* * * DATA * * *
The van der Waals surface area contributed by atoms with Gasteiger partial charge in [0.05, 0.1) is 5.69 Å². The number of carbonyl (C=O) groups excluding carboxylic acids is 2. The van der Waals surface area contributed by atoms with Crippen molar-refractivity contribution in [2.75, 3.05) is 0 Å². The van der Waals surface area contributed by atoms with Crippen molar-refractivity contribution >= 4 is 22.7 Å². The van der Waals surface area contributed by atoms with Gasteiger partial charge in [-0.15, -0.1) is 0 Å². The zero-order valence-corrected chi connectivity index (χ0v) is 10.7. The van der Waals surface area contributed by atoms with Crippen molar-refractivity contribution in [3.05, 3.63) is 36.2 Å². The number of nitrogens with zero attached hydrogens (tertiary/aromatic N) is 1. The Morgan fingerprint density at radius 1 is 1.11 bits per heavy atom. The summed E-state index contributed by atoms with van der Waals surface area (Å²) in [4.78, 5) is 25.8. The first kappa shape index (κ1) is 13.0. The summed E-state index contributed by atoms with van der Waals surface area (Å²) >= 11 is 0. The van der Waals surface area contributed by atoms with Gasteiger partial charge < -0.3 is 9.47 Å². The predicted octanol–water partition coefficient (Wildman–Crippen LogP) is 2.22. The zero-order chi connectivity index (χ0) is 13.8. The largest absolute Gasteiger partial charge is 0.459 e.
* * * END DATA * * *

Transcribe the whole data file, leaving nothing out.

The van der Waals surface area contributed by atoms with Gasteiger partial charge in [0.05, 0.1) is 5.69 Å². The number of carbonyl (C=O) groups excluding carboxylic acids is 2. The van der Waals surface area contributed by atoms with Crippen molar-refractivity contribution in [2.75, 3.05) is 0 Å². The van der Waals surface area contributed by atoms with Crippen molar-refractivity contribution >= 4 is 22.7 Å². The van der Waals surface area contributed by atoms with Gasteiger partial charge in [-0.15, -0.1) is 0 Å². The zero-order valence-corrected chi connectivity index (χ0v) is 10.7. The van der Waals surface area contributed by atoms with Crippen molar-refractivity contribution in [3.05, 3.63) is 36.2 Å². The number of nitrogens with zero attached hydrogens (tertiary/aromatic N) is 1. The Morgan fingerprint density at radius 1 is 1.11 bits per heavy atom. The summed E-state index contributed by atoms with van der Waals surface area (Å²) in [4.78, 5) is 25.8. The first kappa shape index (κ1) is 13.0. The summed E-state index contributed by atoms with van der Waals surface area (Å²) >= 11 is 0. The van der Waals surface area contributed by atoms with Gasteiger partial charge < -0.3 is 9.47 Å². The predicted octanol–water partition coefficient (Wildman–Crippen LogP) is 2.22. The zero-order chi connectivity index (χ0) is 13.8. The largest absolute Gasteiger partial charge is 0.459 e.